One of the things that stimulates growth in a muscle is subjecting it to high levels of tension at long muscle lengths, a phenomenon known as stretch-mediated hypertrophy.
By that, I mean you want an exercise that challenges your muscles in a stretched position.
You get that, to a degree at least, with exercises like pulldowns, pull-ups and chin-ups. But with resistance band lat pulldowns, the tension is at its lowest when your arms are straight.
That doesn’t mean lat pulldowns with bands are worthless. They’re still a decent replacement for lat pulldowns on a machine, but they’re not identical.
Resistance Band Rows
If you don’t have any dumbbells, and nowhere to anchor a suspension trainer, the resistance band row is another option.
However, it does suffer from the same problem as the resistance band lat pulldown, in the sense that the resistance is reduced at the end range, where your arms are straight.
But as long as you’re pushing yourself hard in each set, the band will still provide some degree of stimulus for growth.
Lat Pulldown Alternatives With Dumbbells
You can’t do a lat pulldown with dumbbells. The closest you can get is to hang upside down with a dumbbell in each hand and your arms straight, pull the dumbbells up towards your head, before lowering them under control to the starting position.
Unless you happen to be Spiderman, this isn’t really an option for most people.
However, while you can’t do a lat pulldown with dumbbells, you can use dumbbells to train the same muscles as the lat pulldown exercise.
Here’s what I mean by that.
Most exercises for your back can be put into one of two categories:
- Vertical Pull
- Horizontal Pull
Vertical pulling movements can’t be done with barbells or dumbbells, but horizontal pulling movements can.
Put differently, you can use exercises like barbell rows or the bent-over dumbbell row to work the same muscles as you would do on a cable lat pulldown.
To be clear, a horizontal pulling movement is not a direct one-for-one replacement for a vertical pulling movement.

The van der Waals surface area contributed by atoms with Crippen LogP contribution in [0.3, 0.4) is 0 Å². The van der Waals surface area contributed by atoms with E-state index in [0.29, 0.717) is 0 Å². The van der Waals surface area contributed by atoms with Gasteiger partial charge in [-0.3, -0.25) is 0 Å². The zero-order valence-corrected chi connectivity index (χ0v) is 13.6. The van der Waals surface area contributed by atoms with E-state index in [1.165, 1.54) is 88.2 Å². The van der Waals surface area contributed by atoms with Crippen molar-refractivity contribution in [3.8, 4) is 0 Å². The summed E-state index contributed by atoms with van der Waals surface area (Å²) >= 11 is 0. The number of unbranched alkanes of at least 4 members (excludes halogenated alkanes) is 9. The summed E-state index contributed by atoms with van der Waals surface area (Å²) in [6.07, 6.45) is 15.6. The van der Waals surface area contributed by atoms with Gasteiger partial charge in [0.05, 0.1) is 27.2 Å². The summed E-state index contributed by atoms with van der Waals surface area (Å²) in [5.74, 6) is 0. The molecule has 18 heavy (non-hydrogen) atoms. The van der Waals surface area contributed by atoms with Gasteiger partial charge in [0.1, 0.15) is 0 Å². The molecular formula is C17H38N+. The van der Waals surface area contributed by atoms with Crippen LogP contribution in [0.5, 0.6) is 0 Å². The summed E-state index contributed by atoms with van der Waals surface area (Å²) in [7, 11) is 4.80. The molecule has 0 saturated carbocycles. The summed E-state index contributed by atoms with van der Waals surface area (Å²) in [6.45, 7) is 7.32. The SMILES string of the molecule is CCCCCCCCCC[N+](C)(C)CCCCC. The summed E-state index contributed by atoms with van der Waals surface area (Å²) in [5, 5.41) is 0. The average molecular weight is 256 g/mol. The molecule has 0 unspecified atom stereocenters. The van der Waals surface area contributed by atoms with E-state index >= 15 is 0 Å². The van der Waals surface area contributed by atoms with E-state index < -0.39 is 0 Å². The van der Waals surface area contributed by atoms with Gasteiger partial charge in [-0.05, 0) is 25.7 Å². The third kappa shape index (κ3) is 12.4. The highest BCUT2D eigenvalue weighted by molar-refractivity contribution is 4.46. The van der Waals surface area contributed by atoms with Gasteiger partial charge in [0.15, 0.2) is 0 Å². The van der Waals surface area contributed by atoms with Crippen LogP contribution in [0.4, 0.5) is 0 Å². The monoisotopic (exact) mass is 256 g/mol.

Complete development of the back requires a combination of both vertical and horizontal pulling exercises, preferably using different hand positions and variations in technique to recruit and stimulate all the muscles in the back.
However, horizontal pulling exercises can be done with adjustable dumbbells, and they work the same muscles in the back and arms, which makes them a “not ideal but better than nothing” substitute for the lat pullldown.
How to Do a Lat-Focused Row
Horizontal pulling exercises can be divided further into lat-focused rows and upper-back focused rows.
Most horizontal pulling movements work the same group of muscles. However, changing the way you do the exercise can shift the focus of the exercise from one region of the back to another.
Because you’re using these exercises as an alternative to the lat pulldown, you want to do them in such a way that the lats are being worked as hard as possible.
To do a lat-focused row, use a relatively narrow grip, keep your elbows close to your side, and pull your hands into the lower part of your stomach close to the belly button.
This differs from an upper-back focused row, where you take a wider grip, allow the elbows to flare out to the side (as opposed to keeping them close to your body), and pull your hands higher up on the stomach closer to your chest.
Single Arm Dumbbell Row
The dumbbell row is a horizontal rather than a vertical pulling exercise, so it’s not a perfect substitute for an exercise like the pull-up or lat pulldown.